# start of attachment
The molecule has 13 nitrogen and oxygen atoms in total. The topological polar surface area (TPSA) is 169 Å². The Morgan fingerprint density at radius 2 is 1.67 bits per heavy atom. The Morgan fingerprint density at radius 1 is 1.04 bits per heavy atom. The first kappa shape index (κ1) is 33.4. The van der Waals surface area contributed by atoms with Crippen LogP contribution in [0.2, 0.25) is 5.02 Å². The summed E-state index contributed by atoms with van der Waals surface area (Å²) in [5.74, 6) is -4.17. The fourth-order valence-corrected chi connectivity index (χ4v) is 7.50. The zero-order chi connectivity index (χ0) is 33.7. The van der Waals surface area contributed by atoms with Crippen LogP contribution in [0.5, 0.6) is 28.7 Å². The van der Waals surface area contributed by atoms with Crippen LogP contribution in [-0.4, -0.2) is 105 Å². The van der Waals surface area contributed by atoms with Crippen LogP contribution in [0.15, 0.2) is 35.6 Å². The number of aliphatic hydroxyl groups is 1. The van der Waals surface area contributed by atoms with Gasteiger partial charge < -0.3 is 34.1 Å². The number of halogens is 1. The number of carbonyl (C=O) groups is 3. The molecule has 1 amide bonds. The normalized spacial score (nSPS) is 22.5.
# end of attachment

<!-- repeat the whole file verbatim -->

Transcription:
The molecule has 13 nitrogen and oxygen atoms in total. The topological polar surface area (TPSA) is 169 Å². The Morgan fingerprint density at radius 2 is 1.67 bits per heavy atom. The Morgan fingerprint density at radius 1 is 1.04 bits per heavy atom. The first kappa shape index (κ1) is 33.4. The van der Waals surface area contributed by atoms with Crippen LogP contribution in [0.2, 0.25) is 5.02 Å². The summed E-state index contributed by atoms with van der Waals surface area (Å²) in [5.74, 6) is -4.17. The fourth-order valence-corrected chi connectivity index (χ4v) is 7.50. The zero-order chi connectivity index (χ0) is 33.7. The van der Waals surface area contributed by atoms with Crippen LogP contribution in [0.5, 0.6) is 28.7 Å². The van der Waals surface area contributed by atoms with Crippen LogP contribution in [-0.4, -0.2) is 105 Å². The van der Waals surface area contributed by atoms with Crippen LogP contribution in [0.15, 0.2) is 35.6 Å². The number of aliphatic hydroxyl groups is 1. The van der Waals surface area contributed by atoms with Gasteiger partial charge < -0.3 is 34.1 Å². The number of halogens is 1. The number of carbonyl (C=O) groups is 3. The molecule has 1 amide bonds. The normalized spacial score (nSPS) is 22.5.